Death, the great equalizer. Grief, the shared, universal experience for each person in the human race.
After you lose someone, people often offer learned wisdom from their own grief experience. Some of that is welcome. Much of it isn’t.
Sometimes that’s because the advice was unsolicited and ill-timed. Often, it’s because you’re just not in a place to hear about it.
But as you move forward in your own grief journey---sometimes floundering, sometimes surprised at feeling okay for a little bit---you still search for insight, tips, books, a podcast episode, anything that will be the something that makes you think “ahh, yes. That’s it. That’s the kind of information I’ve been looking for. The helpful something that might help this go a little more easily.”
In an attempt to contribute at least a little bit to that subset of knowledge, we’ve rounded up a few things that no one tells you about grief and loss….but should.
We hope it helps, even if just a little bit. And as always, wish you peace in your heart.
1) This is a "what no one but your therapist tells you" ... The stages of grief are not real. You might not linearly progress through denial, anger, bargaining, blah blah blah. You might not feel angry at all. You might not bargain with God or the universe or whatever (if any) Higher Power you believe in.
The stages of grief were helpful in that it got people talking about grief and the emotions people feel. It gave some language and parameters to the grief experience that previously had been left ambiguous; unsorted; known in the heart but not tethered with language.
But it’s not helpful in that it can kind of subtly suggest you could be doing it wrong. And here’s the thing about grief: there is no doing it wrong- unless you're hurting someone or yourself.
Grief, while universal, is also universally unique. So many contributing factors change, morph, and impact YOUR relationship with the person who died. Which means that OF COURSE your journey with your grief (which, by the way, is now a journey that is with you forever) is solely yours.
So, know those stages (depression; anger; denial; bargaining; acceptance. Also, fun fact. A sixth stage has been added: finding meaning. More on that another time.) and use them to the degree they help you. And leave behind the parts that are useless to you.
2) You’ll read a lot of articles about getting through the holidays. Great—that’s helpful. Needed. Welcome.
What you won't read is the significance of x day on y month – the dates in your life that weren’t publicly marked but mean SO MUCH to you and the life you shared with the person who died. For example, the anniversary of your first date with your now deceased husband or the day you learned you were pregnant with your deceased child. Even though they aren't as discussed, these days have just as much, if not more, meaning than holidays. Plan for these, too.
The “plan” can start with just having awareness of those dates and preparing for the emotional impact of them. You can then add layers to the plan as works for you and your emotional needs. That could mean:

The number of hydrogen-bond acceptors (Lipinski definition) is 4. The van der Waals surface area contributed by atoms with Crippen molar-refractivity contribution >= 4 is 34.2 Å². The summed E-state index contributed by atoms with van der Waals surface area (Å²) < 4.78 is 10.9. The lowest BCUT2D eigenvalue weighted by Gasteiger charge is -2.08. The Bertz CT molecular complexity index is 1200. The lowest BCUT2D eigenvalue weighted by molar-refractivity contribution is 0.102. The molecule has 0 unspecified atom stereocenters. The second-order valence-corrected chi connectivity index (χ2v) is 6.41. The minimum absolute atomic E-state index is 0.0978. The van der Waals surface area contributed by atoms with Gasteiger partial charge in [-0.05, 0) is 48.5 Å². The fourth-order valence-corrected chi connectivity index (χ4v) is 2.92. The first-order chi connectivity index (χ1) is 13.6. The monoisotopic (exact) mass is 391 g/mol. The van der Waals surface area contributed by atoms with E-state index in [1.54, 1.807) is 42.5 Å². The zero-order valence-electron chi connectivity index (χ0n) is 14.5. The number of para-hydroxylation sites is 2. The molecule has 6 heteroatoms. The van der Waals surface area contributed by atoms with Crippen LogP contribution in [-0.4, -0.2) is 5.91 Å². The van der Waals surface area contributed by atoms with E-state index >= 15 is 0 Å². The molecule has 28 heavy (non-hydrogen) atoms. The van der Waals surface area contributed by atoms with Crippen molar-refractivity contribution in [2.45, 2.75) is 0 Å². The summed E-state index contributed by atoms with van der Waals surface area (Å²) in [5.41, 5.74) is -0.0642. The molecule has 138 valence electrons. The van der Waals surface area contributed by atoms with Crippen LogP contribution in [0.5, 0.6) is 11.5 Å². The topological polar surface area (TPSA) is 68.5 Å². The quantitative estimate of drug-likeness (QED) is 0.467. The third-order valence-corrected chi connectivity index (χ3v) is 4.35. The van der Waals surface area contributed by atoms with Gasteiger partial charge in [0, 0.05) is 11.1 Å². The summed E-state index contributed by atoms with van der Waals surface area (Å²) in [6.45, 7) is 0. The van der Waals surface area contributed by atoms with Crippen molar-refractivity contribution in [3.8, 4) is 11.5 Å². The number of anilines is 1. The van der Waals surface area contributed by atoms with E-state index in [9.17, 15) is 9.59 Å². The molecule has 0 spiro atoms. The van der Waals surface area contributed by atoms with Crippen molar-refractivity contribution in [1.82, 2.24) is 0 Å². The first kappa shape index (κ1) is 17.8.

· Sharing those dates with support people in your life
· Preparing to take a day off of work (or even a half day!) or, if it works better, making sure you are working on those days for a bolstering of support or distraction (distraction is an okay coping tool at certain times, as long as it isn’t your only coping tool or an avoidance tool)
· Engaging in an activity that is related to the significant day
· Any form of self-care that feels good to you
3) Year 2. Like Smash Mouth tells us, “The years start coming and they don't stop coming" and this is true for grief, too. You are prepared for “Christmas: Year 1”. You have a plan - the food, the decorations, the card. Your support networks reach out to you-a call or a text; snail mail; a little care package. And you do it. You get through Year 1. It can feel like a relief. “I’m still standing,” you might think to yourself. And as Year 2 and Year 3 unfold, the outreach from others stops. Sometimes, even your own “prep” falls off. But then the significant days in Year 2 come and you’re surprised the heavy stuff is still there. It's okay that it's there - you're not crazy. But it doesn't mean it feels good. So, know that the grief journey is more than “Year 1.” And that it’s okay if the load of that grief ebbs and flows. And know it’s okay to reach out for support: from friends and family; church and neighbors; a grief therapist or a support group. This support is valid to want at any point in your grief journey, not just in Year 1.
4) Other losses - even ones not super close to you - can dredge up old stuff. When you read
about a new young widow in the paper, you're reminded of your own story, even if you don't know this family from Adam. The same is true for the new grief event that is unique to you - a move, job loss, unfulfilled dream. It can hit harder, deeper, or more poignantly than times in the past when you had an event like that. While you can’t plan for or be expected to anticipate all of these impacts, you can know what tools to grab for when your grief wound is pushed against. So consider this: What are the staples in your "taking care of me" kit? Have those things handy. And don’t feel ashamed when you need to use them. It’s okay if something brought up the grief. It’s also very okay to do what you need to (on the healthy side!) to feel better.
If you’re reading this as a person who is supporting someone else in their grief, you may it helpful to read our blog that talks about 10 Ways to Support Someone Who is Grieving.
If you are someone who is grieving, you may want to hop on over to our blog on 3 Ways to Increase Peace After a Loss.
Wishing you peace and comfort.
Talk to you soon!
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